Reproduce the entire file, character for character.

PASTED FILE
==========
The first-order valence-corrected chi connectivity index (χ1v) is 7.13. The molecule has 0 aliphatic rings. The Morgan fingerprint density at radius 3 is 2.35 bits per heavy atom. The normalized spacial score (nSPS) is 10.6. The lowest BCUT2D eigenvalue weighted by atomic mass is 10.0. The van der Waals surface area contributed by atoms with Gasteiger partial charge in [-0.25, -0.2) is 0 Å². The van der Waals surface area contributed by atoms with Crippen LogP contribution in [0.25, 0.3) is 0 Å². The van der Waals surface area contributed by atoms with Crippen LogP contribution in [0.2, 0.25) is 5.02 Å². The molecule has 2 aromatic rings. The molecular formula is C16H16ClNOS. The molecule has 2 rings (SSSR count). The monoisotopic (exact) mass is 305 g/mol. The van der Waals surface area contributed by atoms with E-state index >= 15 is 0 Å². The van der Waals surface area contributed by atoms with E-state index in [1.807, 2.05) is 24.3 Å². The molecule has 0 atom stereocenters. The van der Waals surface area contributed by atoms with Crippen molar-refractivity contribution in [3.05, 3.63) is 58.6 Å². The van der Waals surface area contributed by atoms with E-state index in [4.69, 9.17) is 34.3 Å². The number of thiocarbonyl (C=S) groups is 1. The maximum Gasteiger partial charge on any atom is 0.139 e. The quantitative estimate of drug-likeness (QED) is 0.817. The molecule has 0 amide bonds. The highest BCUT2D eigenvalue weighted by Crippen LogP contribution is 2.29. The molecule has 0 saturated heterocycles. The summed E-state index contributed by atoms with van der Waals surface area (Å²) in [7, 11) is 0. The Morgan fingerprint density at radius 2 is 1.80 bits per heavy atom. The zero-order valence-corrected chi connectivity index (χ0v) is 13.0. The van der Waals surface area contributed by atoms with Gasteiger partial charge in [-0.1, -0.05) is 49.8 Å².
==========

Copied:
The first-order valence-corrected chi connectivity index (χ1v) is 7.13. The molecule has 0 aliphatic rings. The Morgan fingerprint density at radius 3 is 2.35 bits per heavy atom. The normalized spacial score (nSPS) is 10.6. The lowest BCUT2D eigenvalue weighted by atomic mass is 10.0. The van der Waals surface area contributed by atoms with Gasteiger partial charge in [-0.25, -0.2) is 0 Å². The van der Waals surface area contributed by atoms with Crippen LogP contribution in [0.25, 0.3) is 0 Å². The van der Waals surface area contributed by atoms with Crippen LogP contribution in [0.2, 0.25) is 5.02 Å². The molecule has 2 aromatic rings. The molecular formula is C16H16ClNOS. The molecule has 2 rings (SSSR count). The monoisotopic (exact) mass is 305 g/mol. The van der Waals surface area contributed by atoms with E-state index >= 15 is 0 Å². The van der Waals surface area contributed by atoms with E-state index in [1.807, 2.05) is 24.3 Å². The molecule has 0 atom stereocenters. The van der Waals surface area contributed by atoms with Crippen molar-refractivity contribution in [3.05, 3.63) is 58.6 Å². The van der Waals surface area contributed by atoms with E-state index in [4.69, 9.17) is 34.3 Å². The number of thiocarbonyl (C=S) groups is 1. The maximum Gasteiger partial charge on any atom is 0.139 e. The quantitative estimate of drug-likeness (QED) is 0.817. The molecule has 0 amide bonds. The highest BCUT2D eigenvalue weighted by Crippen LogP contribution is 2.29. The molecule has 0 saturated heterocycles. The summed E-state index contributed by atoms with van der Waals surface area (Å²) in [7, 11) is 0. The Morgan fingerprint density at radius 2 is 1.80 bits per heavy atom. The zero-order valence-corrected chi connectivity index (χ0v) is 13.0. The van der Waals surface area contributed by atoms with Gasteiger partial charge in [-0.1, -0.05) is 49.8 Å².